Among the elderly, depression is one of the most common mental health issues. Declining cognitive abilities, reduced independence, and chronic illness often combine to place this population in the high-risk category for mental health problems. Adding to the difficulty of treating this population is the fact that elderly individuals often don’t respond well to first-line treatments for depression.
Part of the reason for this is that antidepressant medications are sometimes metabolized differently in elderly individuals. When a chronic illness is present, medication metabolism may be further altered. An experiment in Italy recently tested whether chronic heart failure might cause an altered metabolism of a specific antidepressant.
The antidepressant medication Luvox (fluvoxamine) is a first choice for treating depression, in both young and elderly people. It belongs to the class of drugs known as selective serotonin reuptake inhibitors. Years of data have confirmed that these medications are both safe and effective, with few serious side effects. However, little data exist as to how Luvox breaks down in the body of an elderly person, much less an elderly person with a chronic health issue. The prevalence of depression in the elderly population clearly argues for more rigorous research.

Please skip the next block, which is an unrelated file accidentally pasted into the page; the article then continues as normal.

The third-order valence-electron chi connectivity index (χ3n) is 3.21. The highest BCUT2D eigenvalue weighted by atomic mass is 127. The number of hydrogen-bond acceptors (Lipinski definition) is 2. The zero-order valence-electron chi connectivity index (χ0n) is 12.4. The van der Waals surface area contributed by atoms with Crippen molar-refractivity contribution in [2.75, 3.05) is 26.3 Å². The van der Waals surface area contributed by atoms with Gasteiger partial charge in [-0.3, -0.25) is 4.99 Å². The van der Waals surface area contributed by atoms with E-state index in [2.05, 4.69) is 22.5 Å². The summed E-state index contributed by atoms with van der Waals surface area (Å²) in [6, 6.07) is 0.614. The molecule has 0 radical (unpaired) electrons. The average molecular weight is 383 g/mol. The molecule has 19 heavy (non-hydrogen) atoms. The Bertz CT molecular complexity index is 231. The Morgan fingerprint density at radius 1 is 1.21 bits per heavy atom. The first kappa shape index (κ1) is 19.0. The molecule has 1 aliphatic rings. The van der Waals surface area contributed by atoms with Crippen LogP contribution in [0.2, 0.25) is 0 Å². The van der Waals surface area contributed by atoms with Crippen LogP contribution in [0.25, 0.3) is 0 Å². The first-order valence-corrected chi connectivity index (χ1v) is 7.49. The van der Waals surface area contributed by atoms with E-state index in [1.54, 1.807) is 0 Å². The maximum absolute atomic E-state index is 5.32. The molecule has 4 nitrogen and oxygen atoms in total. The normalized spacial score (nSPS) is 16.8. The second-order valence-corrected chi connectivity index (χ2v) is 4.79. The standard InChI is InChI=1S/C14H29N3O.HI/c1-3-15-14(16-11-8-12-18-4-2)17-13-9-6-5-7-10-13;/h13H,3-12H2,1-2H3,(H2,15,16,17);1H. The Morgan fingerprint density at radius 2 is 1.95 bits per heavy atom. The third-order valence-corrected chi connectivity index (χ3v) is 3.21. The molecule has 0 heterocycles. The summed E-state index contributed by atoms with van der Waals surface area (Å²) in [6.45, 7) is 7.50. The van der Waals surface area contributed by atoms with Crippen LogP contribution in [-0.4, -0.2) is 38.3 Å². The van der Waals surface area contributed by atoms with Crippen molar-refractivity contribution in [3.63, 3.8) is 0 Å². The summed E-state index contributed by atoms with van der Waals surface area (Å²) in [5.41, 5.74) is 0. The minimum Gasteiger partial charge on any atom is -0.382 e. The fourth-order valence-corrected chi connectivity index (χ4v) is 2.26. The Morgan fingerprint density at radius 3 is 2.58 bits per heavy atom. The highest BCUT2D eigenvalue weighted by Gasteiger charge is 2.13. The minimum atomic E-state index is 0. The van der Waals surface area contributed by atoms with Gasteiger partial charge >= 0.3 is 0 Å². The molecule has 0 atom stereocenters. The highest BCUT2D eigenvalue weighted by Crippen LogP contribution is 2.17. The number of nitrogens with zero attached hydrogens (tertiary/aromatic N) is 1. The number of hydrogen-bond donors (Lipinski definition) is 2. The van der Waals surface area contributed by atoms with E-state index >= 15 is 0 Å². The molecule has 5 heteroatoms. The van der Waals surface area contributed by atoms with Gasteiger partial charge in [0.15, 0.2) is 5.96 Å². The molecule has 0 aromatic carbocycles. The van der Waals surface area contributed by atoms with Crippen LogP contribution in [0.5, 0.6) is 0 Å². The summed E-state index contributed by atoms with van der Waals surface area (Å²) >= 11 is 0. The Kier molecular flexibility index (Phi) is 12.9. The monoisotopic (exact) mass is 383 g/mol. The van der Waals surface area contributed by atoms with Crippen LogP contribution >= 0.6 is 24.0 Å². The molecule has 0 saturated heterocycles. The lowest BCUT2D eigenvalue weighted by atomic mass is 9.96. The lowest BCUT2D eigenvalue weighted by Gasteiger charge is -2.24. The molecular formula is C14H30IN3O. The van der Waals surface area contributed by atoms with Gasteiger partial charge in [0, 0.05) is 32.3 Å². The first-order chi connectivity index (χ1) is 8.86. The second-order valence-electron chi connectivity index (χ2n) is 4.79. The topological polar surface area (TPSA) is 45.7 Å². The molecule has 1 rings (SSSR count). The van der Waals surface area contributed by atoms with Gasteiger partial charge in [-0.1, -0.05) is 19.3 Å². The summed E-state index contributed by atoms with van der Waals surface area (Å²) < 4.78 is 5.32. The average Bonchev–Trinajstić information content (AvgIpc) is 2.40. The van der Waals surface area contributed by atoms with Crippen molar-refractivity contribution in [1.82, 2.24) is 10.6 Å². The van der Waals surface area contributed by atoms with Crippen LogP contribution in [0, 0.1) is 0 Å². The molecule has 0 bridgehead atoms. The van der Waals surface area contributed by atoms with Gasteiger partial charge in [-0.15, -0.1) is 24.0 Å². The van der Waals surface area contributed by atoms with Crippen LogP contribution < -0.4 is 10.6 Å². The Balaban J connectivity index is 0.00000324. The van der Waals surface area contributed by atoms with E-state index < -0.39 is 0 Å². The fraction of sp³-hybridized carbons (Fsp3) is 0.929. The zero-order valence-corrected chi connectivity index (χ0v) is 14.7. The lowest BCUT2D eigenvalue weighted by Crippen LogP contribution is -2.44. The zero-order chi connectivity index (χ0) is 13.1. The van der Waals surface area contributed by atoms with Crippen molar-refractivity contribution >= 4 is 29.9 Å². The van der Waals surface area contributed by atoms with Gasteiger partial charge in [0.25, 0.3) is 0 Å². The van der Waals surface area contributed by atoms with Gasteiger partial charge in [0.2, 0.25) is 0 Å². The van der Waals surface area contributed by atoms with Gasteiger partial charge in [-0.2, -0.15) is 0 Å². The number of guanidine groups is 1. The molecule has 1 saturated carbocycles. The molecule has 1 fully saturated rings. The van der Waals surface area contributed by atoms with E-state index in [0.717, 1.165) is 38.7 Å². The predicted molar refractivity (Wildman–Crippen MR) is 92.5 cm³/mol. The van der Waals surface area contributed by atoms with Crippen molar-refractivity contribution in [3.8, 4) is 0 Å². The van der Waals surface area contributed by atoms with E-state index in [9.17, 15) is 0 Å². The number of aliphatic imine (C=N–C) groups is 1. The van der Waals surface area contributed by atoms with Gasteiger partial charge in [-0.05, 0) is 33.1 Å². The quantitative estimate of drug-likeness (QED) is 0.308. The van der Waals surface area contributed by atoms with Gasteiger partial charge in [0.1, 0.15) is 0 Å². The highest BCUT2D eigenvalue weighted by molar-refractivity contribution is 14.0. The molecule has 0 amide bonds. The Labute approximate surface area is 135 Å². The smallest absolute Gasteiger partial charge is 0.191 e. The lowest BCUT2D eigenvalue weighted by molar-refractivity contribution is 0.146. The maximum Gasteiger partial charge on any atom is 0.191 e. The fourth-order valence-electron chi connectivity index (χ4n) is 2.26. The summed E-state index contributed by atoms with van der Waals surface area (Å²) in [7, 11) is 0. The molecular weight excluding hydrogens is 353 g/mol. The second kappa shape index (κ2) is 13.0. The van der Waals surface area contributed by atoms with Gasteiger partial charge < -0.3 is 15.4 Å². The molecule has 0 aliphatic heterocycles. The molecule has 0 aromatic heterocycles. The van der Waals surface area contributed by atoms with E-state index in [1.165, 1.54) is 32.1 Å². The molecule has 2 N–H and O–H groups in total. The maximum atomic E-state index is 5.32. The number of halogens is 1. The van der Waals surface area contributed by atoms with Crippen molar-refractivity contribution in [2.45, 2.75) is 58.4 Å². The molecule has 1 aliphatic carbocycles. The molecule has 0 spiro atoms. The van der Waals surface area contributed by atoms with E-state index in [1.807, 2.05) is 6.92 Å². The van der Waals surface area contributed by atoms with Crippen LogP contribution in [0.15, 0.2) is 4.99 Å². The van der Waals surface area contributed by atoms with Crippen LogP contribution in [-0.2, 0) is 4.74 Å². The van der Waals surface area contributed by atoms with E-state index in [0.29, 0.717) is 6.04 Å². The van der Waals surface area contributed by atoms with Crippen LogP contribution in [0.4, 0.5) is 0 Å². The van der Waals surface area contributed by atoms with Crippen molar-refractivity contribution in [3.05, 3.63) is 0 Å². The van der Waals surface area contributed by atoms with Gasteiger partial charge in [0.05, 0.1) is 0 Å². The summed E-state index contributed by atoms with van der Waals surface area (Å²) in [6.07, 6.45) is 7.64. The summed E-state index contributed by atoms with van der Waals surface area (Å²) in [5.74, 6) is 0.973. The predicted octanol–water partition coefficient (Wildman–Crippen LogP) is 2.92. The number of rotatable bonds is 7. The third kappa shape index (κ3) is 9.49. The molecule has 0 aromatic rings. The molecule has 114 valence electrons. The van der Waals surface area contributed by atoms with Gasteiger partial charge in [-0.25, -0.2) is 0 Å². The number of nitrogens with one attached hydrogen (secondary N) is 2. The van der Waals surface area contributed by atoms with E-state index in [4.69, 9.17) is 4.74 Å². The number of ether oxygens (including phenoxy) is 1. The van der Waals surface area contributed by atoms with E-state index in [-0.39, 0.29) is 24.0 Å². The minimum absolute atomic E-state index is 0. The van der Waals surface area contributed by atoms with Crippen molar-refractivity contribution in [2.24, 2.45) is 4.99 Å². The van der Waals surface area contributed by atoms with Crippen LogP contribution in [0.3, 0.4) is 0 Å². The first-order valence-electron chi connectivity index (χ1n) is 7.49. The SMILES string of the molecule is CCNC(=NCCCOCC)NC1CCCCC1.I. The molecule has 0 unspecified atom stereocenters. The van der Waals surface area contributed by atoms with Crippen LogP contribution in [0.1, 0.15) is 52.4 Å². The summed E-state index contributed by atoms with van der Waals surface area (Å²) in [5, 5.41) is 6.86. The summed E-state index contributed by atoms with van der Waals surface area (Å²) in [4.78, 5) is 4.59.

In the Italian study, 30 volunteers were recruited from an outpatient facility. Ten healthy young men, 10 healthy elderly men, and 10 elderly men with chronic heart failure participated. After a night of fasting, each was given a single dose of Luvox and monitored for changes to vital signs. Blood samples were collected at regular intervals and later analyzed. Because of potential risks, only one dose was given to each participant. Researchers were interested to see what concentration Luvox reached in blood plasma and how long before the body eliminated the drug. Each participant was given an equivalent dose of the medication and asked to report any side effects.
Not surprisingly, blood plasma concentrations of Luvox reached higher levels in the elderly men and took longer to dissipate. Decreased organ function in general accounts for this difference. As a consequence, dosages of Luvox for elderly patients are roughly half those of younger patients. Researchers were intrigued to learn that a condition of chronic heart failure had no significant effect on Luvox metabolism or blood plasma levels. They had theorized that poor cardiac function would further impair drug metabolism, but for Luvox that appears not to be the case. Because of the small sample size and the single-dose experimental design, further study is definitely needed.
- PubMed Health [Internet]. (n.d.). Bethesda (MD): National Library of Medicine. Fluvoxamine. Retrieved April 4, 2012, from http://www.ncbi.nlm.nih.gov/pubmedhealth/PMH0000955/
- Orlando, R., De Martin, S., Andrighetto, L., Floreani, M., Palatini, P. (2010). Fluvoxamine pharmacokinetics in healthy elderly subjects and elderly patients with chronic heart failure. British Journal of Clinical Pharmacology, 69(3), 279-286.
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